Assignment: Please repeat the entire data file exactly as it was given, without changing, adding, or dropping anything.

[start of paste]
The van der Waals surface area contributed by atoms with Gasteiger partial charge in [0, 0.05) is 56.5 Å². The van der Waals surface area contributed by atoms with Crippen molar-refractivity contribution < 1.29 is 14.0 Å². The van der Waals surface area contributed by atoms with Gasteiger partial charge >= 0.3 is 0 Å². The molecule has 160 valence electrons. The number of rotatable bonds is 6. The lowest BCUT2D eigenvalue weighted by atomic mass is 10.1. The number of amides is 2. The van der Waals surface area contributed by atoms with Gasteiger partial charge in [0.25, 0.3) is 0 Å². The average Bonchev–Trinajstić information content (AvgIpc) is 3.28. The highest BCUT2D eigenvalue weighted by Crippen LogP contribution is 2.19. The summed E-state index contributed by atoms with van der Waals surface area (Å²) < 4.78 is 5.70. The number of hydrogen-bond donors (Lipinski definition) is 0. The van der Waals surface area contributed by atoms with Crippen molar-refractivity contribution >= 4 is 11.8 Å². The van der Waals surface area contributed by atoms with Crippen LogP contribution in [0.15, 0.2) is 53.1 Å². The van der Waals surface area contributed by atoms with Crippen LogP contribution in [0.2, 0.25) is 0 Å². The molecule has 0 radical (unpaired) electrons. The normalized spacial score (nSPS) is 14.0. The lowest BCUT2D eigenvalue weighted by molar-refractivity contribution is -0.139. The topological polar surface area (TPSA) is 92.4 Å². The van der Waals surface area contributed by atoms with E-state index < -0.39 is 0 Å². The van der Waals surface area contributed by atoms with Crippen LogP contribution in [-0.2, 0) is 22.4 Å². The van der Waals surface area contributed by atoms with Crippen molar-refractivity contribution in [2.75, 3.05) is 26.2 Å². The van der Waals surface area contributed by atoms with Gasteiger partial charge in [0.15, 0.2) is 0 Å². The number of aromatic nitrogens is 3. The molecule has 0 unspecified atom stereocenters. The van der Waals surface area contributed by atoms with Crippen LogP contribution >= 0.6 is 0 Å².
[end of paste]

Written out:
The van der Waals surface area contributed by atoms with Gasteiger partial charge in [0, 0.05) is 56.5 Å². The van der Waals surface area contributed by atoms with Crippen molar-refractivity contribution < 1.29 is 14.0 Å². The van der Waals surface area contributed by atoms with Gasteiger partial charge >= 0.3 is 0 Å². The molecule has 160 valence electrons. The number of rotatable bonds is 6. The lowest BCUT2D eigenvalue weighted by atomic mass is 10.1. The number of amides is 2. The van der Waals surface area contributed by atoms with Gasteiger partial charge in [0.25, 0.3) is 0 Å². The average Bonchev–Trinajstić information content (AvgIpc) is 3.28. The highest BCUT2D eigenvalue weighted by Crippen LogP contribution is 2.19. The summed E-state index contributed by atoms with van der Waals surface area (Å²) < 4.78 is 5.70. The number of hydrogen-bond donors (Lipinski definition) is 0. The van der Waals surface area contributed by atoms with Crippen molar-refractivity contribution >= 4 is 11.8 Å². The van der Waals surface area contributed by atoms with Crippen LogP contribution in [0.15, 0.2) is 53.1 Å². The van der Waals surface area contributed by atoms with Crippen LogP contribution in [0.2, 0.25) is 0 Å². The molecule has 0 radical (unpaired) electrons. The normalized spacial score (nSPS) is 14.0. The lowest BCUT2D eigenvalue weighted by molar-refractivity contribution is -0.139. The topological polar surface area (TPSA) is 92.4 Å². The van der Waals surface area contributed by atoms with E-state index < -0.39 is 0 Å². The van der Waals surface area contributed by atoms with Crippen LogP contribution in [-0.2, 0) is 22.4 Å². The van der Waals surface area contributed by atoms with Crippen molar-refractivity contribution in [2.75, 3.05) is 26.2 Å². The van der Waals surface area contributed by atoms with Gasteiger partial charge in [0.15, 0.2) is 0 Å². The number of aromatic nitrogens is 3. The molecule has 0 unspecified atom stereocenters. The van der Waals surface area contributed by atoms with Crippen LogP contribution >= 0.6 is 0 Å².